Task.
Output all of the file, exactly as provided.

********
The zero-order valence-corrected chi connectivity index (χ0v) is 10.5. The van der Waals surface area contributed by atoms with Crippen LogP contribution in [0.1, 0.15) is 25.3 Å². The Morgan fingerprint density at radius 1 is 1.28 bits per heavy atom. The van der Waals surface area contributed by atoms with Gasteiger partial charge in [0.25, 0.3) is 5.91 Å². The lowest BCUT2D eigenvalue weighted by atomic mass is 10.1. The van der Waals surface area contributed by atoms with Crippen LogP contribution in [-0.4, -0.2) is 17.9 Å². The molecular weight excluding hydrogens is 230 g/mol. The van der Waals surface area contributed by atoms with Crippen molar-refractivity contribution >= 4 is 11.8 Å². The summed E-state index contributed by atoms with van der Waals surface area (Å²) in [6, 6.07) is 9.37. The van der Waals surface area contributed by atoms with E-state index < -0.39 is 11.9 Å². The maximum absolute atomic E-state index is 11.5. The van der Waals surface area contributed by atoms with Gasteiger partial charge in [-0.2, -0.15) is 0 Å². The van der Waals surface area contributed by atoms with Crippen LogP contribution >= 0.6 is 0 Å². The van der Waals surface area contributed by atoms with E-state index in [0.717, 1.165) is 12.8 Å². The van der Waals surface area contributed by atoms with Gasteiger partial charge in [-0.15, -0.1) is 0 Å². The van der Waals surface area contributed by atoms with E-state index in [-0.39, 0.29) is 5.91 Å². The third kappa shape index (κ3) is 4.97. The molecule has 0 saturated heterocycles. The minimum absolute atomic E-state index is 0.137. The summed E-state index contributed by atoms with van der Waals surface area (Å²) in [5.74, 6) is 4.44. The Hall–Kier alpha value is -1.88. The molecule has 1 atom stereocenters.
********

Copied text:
The zero-order valence-corrected chi connectivity index (χ0v) is 10.5. The van der Waals surface area contributed by atoms with Crippen LogP contribution in [0.1, 0.15) is 25.3 Å². The Morgan fingerprint density at radius 1 is 1.28 bits per heavy atom. The van der Waals surface area contributed by atoms with Gasteiger partial charge in [0.25, 0.3) is 5.91 Å². The lowest BCUT2D eigenvalue weighted by atomic mass is 10.1. The van der Waals surface area contributed by atoms with Crippen LogP contribution in [-0.4, -0.2) is 17.9 Å². The molecular weight excluding hydrogens is 230 g/mol. The van der Waals surface area contributed by atoms with Crippen molar-refractivity contribution >= 4 is 11.8 Å². The summed E-state index contributed by atoms with van der Waals surface area (Å²) in [6, 6.07) is 9.37. The van der Waals surface area contributed by atoms with E-state index < -0.39 is 11.9 Å². The maximum absolute atomic E-state index is 11.5. The van der Waals surface area contributed by atoms with Gasteiger partial charge in [-0.2, -0.15) is 0 Å². The van der Waals surface area contributed by atoms with Crippen LogP contribution >= 0.6 is 0 Å². The van der Waals surface area contributed by atoms with E-state index in [0.717, 1.165) is 12.8 Å². The van der Waals surface area contributed by atoms with Gasteiger partial charge in [-0.15, -0.1) is 0 Å². The van der Waals surface area contributed by atoms with E-state index in [-0.39, 0.29) is 5.91 Å². The third kappa shape index (κ3) is 4.97. The molecule has 0 saturated heterocycles. The minimum absolute atomic E-state index is 0.137. The summed E-state index contributed by atoms with van der Waals surface area (Å²) in [5.74, 6) is 4.44. The Hall–Kier alpha value is -1.88. The molecule has 1 atom stereocenters.